Friday, 29 July 2016

The London/Surrey border - West Molesey and Platts Eyot

The London/Surrey border - West Molesey and Platts Eyot

The London/Surrey boundary carries on up the middle of the river.  North of the river is Hampton

This post covers only sites south of the River

Post to the east Hampton and Hurst Park
Post to the south West Molesey
Post to the west Kempton Park

South of the River - Surrey, Elmbridge

West Molesey
Wharf was a busy cargo wharf, pick up place for ferries, Hurst Park was next to it.
Lambeth Waterworks intake in 1872 and Chelsea Waterworks Intake in 1875. Both had pumping stations and concrete wharves on the bank. Chelsea abandoned in 1924, engine house foundations there, very overgrown. Lambeth also abandoned then and foundations and front steps of Engine House still there.
West Molesey wharf, until early this .century it was very active with cargoes generally carried in sailing barges) of coal, timber, building materials. The-wharf was also used as a pick up point for Platt’s Eyot the works ferryman for- staff who lived on that side of the river.


River Thames

Platt’s Eyot
Islands on the Thames are invariably referred to by the ancient name of 'ayot' pronounced "eight" prefixed with the name of a previous and well known owner. In this particular case it was a resident of Molesey by the name of Platt who used the Eyot for the growing of withies.
Bridge to it from the shore, rabbits got over it and caused trouble. 'Gateway' to London. It rises 'significantly' out of the water.
Osiers. used for the making of eel bucks, fish traps, and numerous other items. varieties used were Salix viminalis and Salix purpurea. last used for osiers in 1884 by E.Clark of Sunbury Ferry and Tom Tagg of Molesey.
Spoil from reservoirs Excavation of the filter beds began in 1900 and spoil was disposed dumped on Platt's Eyot. The result being was barren tumulus in 1901. because of the weight the water-company installed camp shedding at strategic points.
Pipes. In 1888 a channel was driven through the island, which took water from the river on the Middlesex side leaving a and wet dock which became part of the boatyard. Water from this channel percolated down to earthenware pipes laid with open joint. Water flowed through a tunnel under the river to the engine house. The remains of two large cast iron valves are still on the south side of the island. There is also the remains of a brick shaft with iron rungs down to another valve.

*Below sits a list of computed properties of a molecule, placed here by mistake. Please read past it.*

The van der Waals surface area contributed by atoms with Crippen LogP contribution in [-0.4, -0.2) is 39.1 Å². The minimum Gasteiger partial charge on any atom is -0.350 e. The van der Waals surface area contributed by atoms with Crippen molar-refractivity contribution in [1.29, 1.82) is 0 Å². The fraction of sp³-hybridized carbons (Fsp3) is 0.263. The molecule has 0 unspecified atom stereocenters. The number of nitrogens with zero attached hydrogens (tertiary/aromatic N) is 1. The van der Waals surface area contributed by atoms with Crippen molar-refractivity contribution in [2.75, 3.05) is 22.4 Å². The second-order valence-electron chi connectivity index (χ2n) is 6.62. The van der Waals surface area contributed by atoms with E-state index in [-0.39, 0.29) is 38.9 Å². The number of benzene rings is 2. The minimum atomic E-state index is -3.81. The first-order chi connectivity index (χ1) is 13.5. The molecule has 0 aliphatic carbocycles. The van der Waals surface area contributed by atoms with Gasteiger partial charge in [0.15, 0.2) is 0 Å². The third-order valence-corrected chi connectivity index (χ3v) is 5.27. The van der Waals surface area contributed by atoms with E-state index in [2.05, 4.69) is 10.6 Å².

Tom Tagg boatyard. A Dutchman by the name of Taag came to Hampton Court in the18th Tom Tagg started boat building on Platt's c.1860. He built house boats, one of which was Satsuma a double storey craft for Hewett of Hampton. Tagg's business was called "The Island Works” and in 1864 his house and offices had a water tower. Southwark and Vauxhall Water Company agreed that Taggs would keep a quarter of the island, the company bought the rest
Immisch built electric launches and a charging station. Inmisch undertook Thornycroft contracts using the old Tagg boatbuilding sheds and workshops. Moritz Immisch was interned at the outbreak of war in 1914.
Thornycroft's need larger premises than their works at Chiswick. they movedthe building of small craft here and the yard became Hampton Launch Works Ltd.in the First World War was fantastic they built C.M.B's (Coastal Motor Boats); powered by a Thornycroft V12 engine and carried a single torpedo fired from the stern. In peace time they built luxury yachts craft for foreign navies, passenger boats tugs. In the 1960s taken over by Vospers and The Hampton yard was taken over by of Port Hampton Ltd.,
Slip 1 1916 by A.A.H.Scott for Thorneycroft for building fast torpedo carrying launches for the Admiralty. Slipway timber framed with zinc sheeting. Industrial glass in fixed casement.
Slip 2 . With Belfast Truss roof.
3. as 1 & 2
4. As 1 & 2 Curved slipway and thus curved unusual roof.
Offices. 1864 but really 1890 brief might have been built by Tagg or they might be Thorneycroft's rebuilt sheds from Chiswick.
Shed over the wet dock 1913.

Material for this work has been collected over many years and from many source. Clearly The Buildings of England has been useful for some of the posher housing and material from members of GLIAS for both the water works and Platts Eyot

London Surrey border Hurst Park

v
The Surrey/London Boundary carries on up the middle of the river